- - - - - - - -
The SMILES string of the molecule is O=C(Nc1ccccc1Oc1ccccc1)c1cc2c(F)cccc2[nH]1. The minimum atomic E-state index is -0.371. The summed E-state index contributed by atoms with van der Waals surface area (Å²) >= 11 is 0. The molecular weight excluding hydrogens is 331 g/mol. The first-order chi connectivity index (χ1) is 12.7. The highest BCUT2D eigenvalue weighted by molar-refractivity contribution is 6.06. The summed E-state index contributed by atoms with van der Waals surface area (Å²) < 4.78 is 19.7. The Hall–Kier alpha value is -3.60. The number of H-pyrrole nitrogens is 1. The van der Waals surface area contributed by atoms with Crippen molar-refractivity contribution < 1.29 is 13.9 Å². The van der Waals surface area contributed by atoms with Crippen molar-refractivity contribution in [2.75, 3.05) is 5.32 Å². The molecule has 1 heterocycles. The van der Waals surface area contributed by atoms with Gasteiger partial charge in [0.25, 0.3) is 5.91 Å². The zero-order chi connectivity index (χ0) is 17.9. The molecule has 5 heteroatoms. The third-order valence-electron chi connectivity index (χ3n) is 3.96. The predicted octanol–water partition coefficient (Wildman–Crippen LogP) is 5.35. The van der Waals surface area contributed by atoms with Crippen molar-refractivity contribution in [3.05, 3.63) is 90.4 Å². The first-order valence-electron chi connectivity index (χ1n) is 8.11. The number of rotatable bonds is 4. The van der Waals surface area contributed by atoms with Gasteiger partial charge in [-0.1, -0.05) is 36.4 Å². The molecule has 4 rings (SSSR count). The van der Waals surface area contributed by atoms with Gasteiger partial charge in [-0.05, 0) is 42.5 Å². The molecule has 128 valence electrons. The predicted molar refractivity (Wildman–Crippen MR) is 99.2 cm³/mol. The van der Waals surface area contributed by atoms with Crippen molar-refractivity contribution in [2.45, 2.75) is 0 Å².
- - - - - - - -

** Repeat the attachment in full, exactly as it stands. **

The SMILES string of the molecule is O=C(Nc1ccccc1Oc1ccccc1)c1cc2c(F)cccc2[nH]1. The minimum atomic E-state index is -0.371. The summed E-state index contributed by atoms with van der Waals surface area (Å²) >= 11 is 0. The molecular weight excluding hydrogens is 331 g/mol. The first-order chi connectivity index (χ1) is 12.7. The highest BCUT2D eigenvalue weighted by molar-refractivity contribution is 6.06. The summed E-state index contributed by atoms with van der Waals surface area (Å²) < 4.78 is 19.7. The Hall–Kier alpha value is -3.60. The number of H-pyrrole nitrogens is 1. The van der Waals surface area contributed by atoms with Crippen molar-refractivity contribution < 1.29 is 13.9 Å². The van der Waals surface area contributed by atoms with Crippen molar-refractivity contribution in [2.75, 3.05) is 5.32 Å². The molecule has 1 heterocycles. The van der Waals surface area contributed by atoms with Gasteiger partial charge in [0.25, 0.3) is 5.91 Å². The zero-order chi connectivity index (χ0) is 17.9. The molecule has 5 heteroatoms. The third-order valence-electron chi connectivity index (χ3n) is 3.96. The predicted octanol–water partition coefficient (Wildman–Crippen LogP) is 5.35. The van der Waals surface area contributed by atoms with Crippen molar-refractivity contribution in [3.05, 3.63) is 90.4 Å². The first-order valence-electron chi connectivity index (χ1n) is 8.11. The number of rotatable bonds is 4. The van der Waals surface area contributed by atoms with Gasteiger partial charge in [-0.1, -0.05) is 36.4 Å². The molecule has 4 rings (SSSR count). The van der Waals surface area contributed by atoms with Gasteiger partial charge in [-0.05, 0) is 42.5 Å². The molecule has 128 valence electrons. The predicted molar refractivity (Wildman–Crippen MR) is 99.2 cm³/mol. The van der Waals surface area contributed by atoms with Crippen molar-refractivity contribution in [2.45, 2.75) is 0 Å².